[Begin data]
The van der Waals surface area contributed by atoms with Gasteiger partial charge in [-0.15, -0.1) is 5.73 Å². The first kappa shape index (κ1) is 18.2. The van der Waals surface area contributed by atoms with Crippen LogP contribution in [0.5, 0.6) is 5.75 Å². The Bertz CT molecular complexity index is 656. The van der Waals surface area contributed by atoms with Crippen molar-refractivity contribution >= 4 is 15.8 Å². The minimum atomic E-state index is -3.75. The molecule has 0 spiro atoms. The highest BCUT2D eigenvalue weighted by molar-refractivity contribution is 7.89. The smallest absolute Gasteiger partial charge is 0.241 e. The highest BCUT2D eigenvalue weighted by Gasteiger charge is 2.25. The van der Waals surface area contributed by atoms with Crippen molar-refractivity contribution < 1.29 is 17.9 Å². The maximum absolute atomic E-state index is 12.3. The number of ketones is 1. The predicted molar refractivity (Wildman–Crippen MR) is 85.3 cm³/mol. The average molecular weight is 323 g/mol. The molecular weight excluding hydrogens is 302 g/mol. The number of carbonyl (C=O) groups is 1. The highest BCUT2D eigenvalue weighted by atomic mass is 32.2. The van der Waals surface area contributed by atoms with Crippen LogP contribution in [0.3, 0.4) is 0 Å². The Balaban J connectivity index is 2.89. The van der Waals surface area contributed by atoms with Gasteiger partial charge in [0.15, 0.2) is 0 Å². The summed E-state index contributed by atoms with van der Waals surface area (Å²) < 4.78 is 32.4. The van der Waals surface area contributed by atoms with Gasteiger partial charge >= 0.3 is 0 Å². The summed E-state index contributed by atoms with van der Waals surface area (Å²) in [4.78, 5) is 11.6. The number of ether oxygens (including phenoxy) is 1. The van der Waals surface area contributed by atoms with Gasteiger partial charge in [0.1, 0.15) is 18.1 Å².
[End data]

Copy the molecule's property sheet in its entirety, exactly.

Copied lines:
The van der Waals surface area contributed by atoms with Gasteiger partial charge in [-0.15, -0.1) is 5.73 Å². The first kappa shape index (κ1) is 18.2. The van der Waals surface area contributed by atoms with Crippen LogP contribution in [0.5, 0.6) is 5.75 Å². The Bertz CT molecular complexity index is 656. The van der Waals surface area contributed by atoms with Crippen molar-refractivity contribution >= 4 is 15.8 Å². The minimum atomic E-state index is -3.75. The molecule has 0 spiro atoms. The highest BCUT2D eigenvalue weighted by molar-refractivity contribution is 7.89. The smallest absolute Gasteiger partial charge is 0.241 e. The highest BCUT2D eigenvalue weighted by Gasteiger charge is 2.25. The van der Waals surface area contributed by atoms with Crippen molar-refractivity contribution < 1.29 is 17.9 Å². The maximum absolute atomic E-state index is 12.3. The number of ketones is 1. The predicted molar refractivity (Wildman–Crippen MR) is 85.3 cm³/mol. The average molecular weight is 323 g/mol. The molecular weight excluding hydrogens is 302 g/mol. The number of carbonyl (C=O) groups is 1. The highest BCUT2D eigenvalue weighted by atomic mass is 32.2. The van der Waals surface area contributed by atoms with Crippen LogP contribution in [0.3, 0.4) is 0 Å². The Balaban J connectivity index is 2.89. The van der Waals surface area contributed by atoms with Gasteiger partial charge in [0.15, 0.2) is 0 Å². The summed E-state index contributed by atoms with van der Waals surface area (Å²) < 4.78 is 32.4. The van der Waals surface area contributed by atoms with Gasteiger partial charge >= 0.3 is 0 Å². The summed E-state index contributed by atoms with van der Waals surface area (Å²) in [4.78, 5) is 11.6. The number of ether oxygens (including phenoxy) is 1. The van der Waals surface area contributed by atoms with Gasteiger partial charge in [0.1, 0.15) is 18.1 Å².